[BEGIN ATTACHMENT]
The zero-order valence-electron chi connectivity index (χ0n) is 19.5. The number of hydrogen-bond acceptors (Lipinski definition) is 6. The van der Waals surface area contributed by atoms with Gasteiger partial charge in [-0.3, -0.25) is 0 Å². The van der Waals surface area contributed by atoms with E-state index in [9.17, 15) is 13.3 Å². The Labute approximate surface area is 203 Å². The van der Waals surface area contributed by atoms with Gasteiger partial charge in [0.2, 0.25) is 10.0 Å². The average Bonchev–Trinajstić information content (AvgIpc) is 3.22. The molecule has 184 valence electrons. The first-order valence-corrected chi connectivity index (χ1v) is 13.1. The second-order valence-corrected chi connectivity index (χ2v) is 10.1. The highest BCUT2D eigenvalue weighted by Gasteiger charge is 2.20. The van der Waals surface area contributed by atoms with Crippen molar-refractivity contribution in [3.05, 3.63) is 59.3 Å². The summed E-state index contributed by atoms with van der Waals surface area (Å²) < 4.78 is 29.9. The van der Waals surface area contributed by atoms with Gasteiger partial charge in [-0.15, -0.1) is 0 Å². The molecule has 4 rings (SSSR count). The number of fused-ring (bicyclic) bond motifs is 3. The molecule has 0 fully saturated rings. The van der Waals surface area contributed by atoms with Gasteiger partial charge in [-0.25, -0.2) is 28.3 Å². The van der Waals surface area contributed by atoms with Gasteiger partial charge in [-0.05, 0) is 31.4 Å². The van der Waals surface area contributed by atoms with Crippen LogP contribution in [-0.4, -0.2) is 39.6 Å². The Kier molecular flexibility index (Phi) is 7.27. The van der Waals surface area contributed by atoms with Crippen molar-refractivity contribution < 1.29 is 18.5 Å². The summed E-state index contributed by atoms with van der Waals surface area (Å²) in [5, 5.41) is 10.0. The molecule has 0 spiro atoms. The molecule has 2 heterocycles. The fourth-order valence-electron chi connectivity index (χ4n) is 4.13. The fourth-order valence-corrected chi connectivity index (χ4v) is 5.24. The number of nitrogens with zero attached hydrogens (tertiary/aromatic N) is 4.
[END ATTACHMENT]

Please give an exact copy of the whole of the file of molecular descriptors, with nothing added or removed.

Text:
The zero-order valence-electron chi connectivity index (χ0n) is 19.5. The number of hydrogen-bond acceptors (Lipinski definition) is 6. The van der Waals surface area contributed by atoms with Gasteiger partial charge in [-0.3, -0.25) is 0 Å². The van der Waals surface area contributed by atoms with E-state index in [9.17, 15) is 13.3 Å². The Labute approximate surface area is 203 Å². The van der Waals surface area contributed by atoms with Gasteiger partial charge in [0.2, 0.25) is 10.0 Å². The average Bonchev–Trinajstić information content (AvgIpc) is 3.22. The molecule has 184 valence electrons. The first-order valence-corrected chi connectivity index (χ1v) is 13.1. The second-order valence-corrected chi connectivity index (χ2v) is 10.1. The highest BCUT2D eigenvalue weighted by Gasteiger charge is 2.20. The van der Waals surface area contributed by atoms with Crippen molar-refractivity contribution in [3.05, 3.63) is 59.3 Å². The summed E-state index contributed by atoms with van der Waals surface area (Å²) < 4.78 is 29.9. The van der Waals surface area contributed by atoms with Gasteiger partial charge in [-0.15, -0.1) is 0 Å². The molecule has 4 rings (SSSR count). The number of fused-ring (bicyclic) bond motifs is 3. The molecule has 0 fully saturated rings. The van der Waals surface area contributed by atoms with Gasteiger partial charge in [-0.25, -0.2) is 28.3 Å². The van der Waals surface area contributed by atoms with Gasteiger partial charge in [-0.05, 0) is 31.4 Å². The van der Waals surface area contributed by atoms with Crippen LogP contribution in [-0.4, -0.2) is 39.6 Å². The Kier molecular flexibility index (Phi) is 7.27. The van der Waals surface area contributed by atoms with Crippen molar-refractivity contribution < 1.29 is 18.5 Å². The summed E-state index contributed by atoms with van der Waals surface area (Å²) in [5, 5.41) is 10.0. The molecule has 0 spiro atoms. The molecule has 2 heterocycles. The fourth-order valence-electron chi connectivity index (χ4n) is 4.13. The fourth-order valence-corrected chi connectivity index (χ4v) is 5.24. The number of nitrogens with zero attached hydrogens (tertiary/aromatic N) is 4.